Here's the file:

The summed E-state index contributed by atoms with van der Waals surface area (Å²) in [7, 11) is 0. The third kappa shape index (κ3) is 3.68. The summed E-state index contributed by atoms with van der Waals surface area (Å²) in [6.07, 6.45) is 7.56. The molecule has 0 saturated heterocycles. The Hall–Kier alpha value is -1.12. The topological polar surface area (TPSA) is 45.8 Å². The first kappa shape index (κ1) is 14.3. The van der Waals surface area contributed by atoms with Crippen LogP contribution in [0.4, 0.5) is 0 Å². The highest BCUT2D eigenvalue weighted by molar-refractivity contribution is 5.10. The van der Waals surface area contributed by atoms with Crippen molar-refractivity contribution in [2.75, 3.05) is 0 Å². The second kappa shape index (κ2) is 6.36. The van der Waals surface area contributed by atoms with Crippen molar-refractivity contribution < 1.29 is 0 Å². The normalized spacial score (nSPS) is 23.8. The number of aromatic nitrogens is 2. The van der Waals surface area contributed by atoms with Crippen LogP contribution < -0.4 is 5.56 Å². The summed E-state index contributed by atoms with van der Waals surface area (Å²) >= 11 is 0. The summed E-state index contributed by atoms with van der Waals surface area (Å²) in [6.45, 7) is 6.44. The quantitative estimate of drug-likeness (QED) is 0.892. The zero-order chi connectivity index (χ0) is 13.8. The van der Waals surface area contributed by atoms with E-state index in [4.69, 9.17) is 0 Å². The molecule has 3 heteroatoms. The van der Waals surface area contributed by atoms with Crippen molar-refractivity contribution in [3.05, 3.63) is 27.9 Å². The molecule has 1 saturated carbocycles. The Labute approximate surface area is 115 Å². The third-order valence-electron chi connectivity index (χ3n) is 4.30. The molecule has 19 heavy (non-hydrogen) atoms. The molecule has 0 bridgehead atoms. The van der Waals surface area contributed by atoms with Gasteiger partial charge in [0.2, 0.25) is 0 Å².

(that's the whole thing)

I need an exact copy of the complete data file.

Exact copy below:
The summed E-state index contributed by atoms with van der Waals surface area (Å²) in [7, 11) is 0. The third kappa shape index (κ3) is 3.68. The summed E-state index contributed by atoms with van der Waals surface area (Å²) in [6.07, 6.45) is 7.56. The molecule has 0 saturated heterocycles. The Hall–Kier alpha value is -1.12. The topological polar surface area (TPSA) is 45.8 Å². The first kappa shape index (κ1) is 14.3. The van der Waals surface area contributed by atoms with Crippen LogP contribution in [0.4, 0.5) is 0 Å². The highest BCUT2D eigenvalue weighted by molar-refractivity contribution is 5.10. The van der Waals surface area contributed by atoms with Crippen molar-refractivity contribution in [2.75, 3.05) is 0 Å². The second kappa shape index (κ2) is 6.36. The van der Waals surface area contributed by atoms with Crippen molar-refractivity contribution < 1.29 is 0 Å². The normalized spacial score (nSPS) is 23.8. The number of aromatic nitrogens is 2. The van der Waals surface area contributed by atoms with Crippen LogP contribution < -0.4 is 5.56 Å². The summed E-state index contributed by atoms with van der Waals surface area (Å²) >= 11 is 0. The summed E-state index contributed by atoms with van der Waals surface area (Å²) in [6.45, 7) is 6.44. The quantitative estimate of drug-likeness (QED) is 0.892. The zero-order chi connectivity index (χ0) is 13.8. The van der Waals surface area contributed by atoms with E-state index in [4.69, 9.17) is 0 Å². The molecule has 3 heteroatoms. The van der Waals surface area contributed by atoms with Crippen molar-refractivity contribution in [3.05, 3.63) is 27.9 Å². The molecule has 1 saturated carbocycles. The Labute approximate surface area is 115 Å². The third-order valence-electron chi connectivity index (χ3n) is 4.30. The molecule has 19 heavy (non-hydrogen) atoms. The molecule has 0 bridgehead atoms. The van der Waals surface area contributed by atoms with Gasteiger partial charge in [0.2, 0.25) is 0 Å².